The guest is smallpox, an infectious disease from the West that destroyed lives and families. The guest is the twin horrors that Christianity and Communism became when they reached fanatical heights in Korea. And the guest is Ryu Yosop, who visits his homeland for the first time in forty years to face the repercussions of his brother's actions during the Korean War.
I didn't think I was going to like this book just because it was for a class and my teachers have a habit of picking the most demented or boring books on the planet. However, I was pleasantly surprised with this book. I would't label it a favorite, but it was definitely worthwhile and interesting.
I love gritty books with lots of violence and death (and this has an abundance of both). However, this novel is based on real life, which just makes it depressing rather than cool. The novel recounts the Sin'chon massacre that took place between the 17th of October and the 7th of December in 1950. It just blows me away knowing what people will do to one another. Especially people you've known your entire life. It's a very sobering work of fiction. There are few, if any, parts that will make you smile. Unless you're, like, a sadist or something.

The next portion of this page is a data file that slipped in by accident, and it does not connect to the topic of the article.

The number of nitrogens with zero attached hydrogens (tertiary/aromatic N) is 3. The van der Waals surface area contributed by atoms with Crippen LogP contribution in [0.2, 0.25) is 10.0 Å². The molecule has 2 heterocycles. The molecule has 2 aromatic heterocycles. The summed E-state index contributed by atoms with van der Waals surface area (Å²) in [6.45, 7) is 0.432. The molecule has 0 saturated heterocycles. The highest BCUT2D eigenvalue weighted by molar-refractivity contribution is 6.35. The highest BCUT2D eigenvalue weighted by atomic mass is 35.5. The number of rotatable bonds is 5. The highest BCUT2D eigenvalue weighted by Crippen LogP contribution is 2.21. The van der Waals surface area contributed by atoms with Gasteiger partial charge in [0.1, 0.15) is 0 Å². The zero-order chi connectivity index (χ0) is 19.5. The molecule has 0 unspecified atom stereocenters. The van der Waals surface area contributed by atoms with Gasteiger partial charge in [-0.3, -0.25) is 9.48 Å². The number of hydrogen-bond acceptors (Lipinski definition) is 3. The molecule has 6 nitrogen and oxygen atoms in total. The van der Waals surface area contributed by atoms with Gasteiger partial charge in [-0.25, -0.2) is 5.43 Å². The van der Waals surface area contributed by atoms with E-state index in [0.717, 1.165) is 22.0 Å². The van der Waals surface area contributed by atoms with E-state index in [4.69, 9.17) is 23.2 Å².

At times, the story has a creepy tone. Yosop is haunted by his older brother and the people his brother killed. You even start to wonder if these are real ghosts of if it's just Yosop going crazy. Tension is thick throughout the novel. Between scenes of the massacre, the reader is thrust into North Korea, where Yosop's every move is constantly watched.
For the most part, the book is written from Ryu Yosop's perspective in the third person. But I find it interesting that Hwang also employs multivocal narrative, which is the use of multiple first-person voices. He writes in the first person when he shows scenes of the past. It's very confusing at times, though, because you don't know who the speaker is. I think this is intentional though. It kind of blends the characters together. I really enjoyed the constant juxtaposition of the past and the present.
If you like gritty war novels, this is definitely the book for you. I would highly recommend it.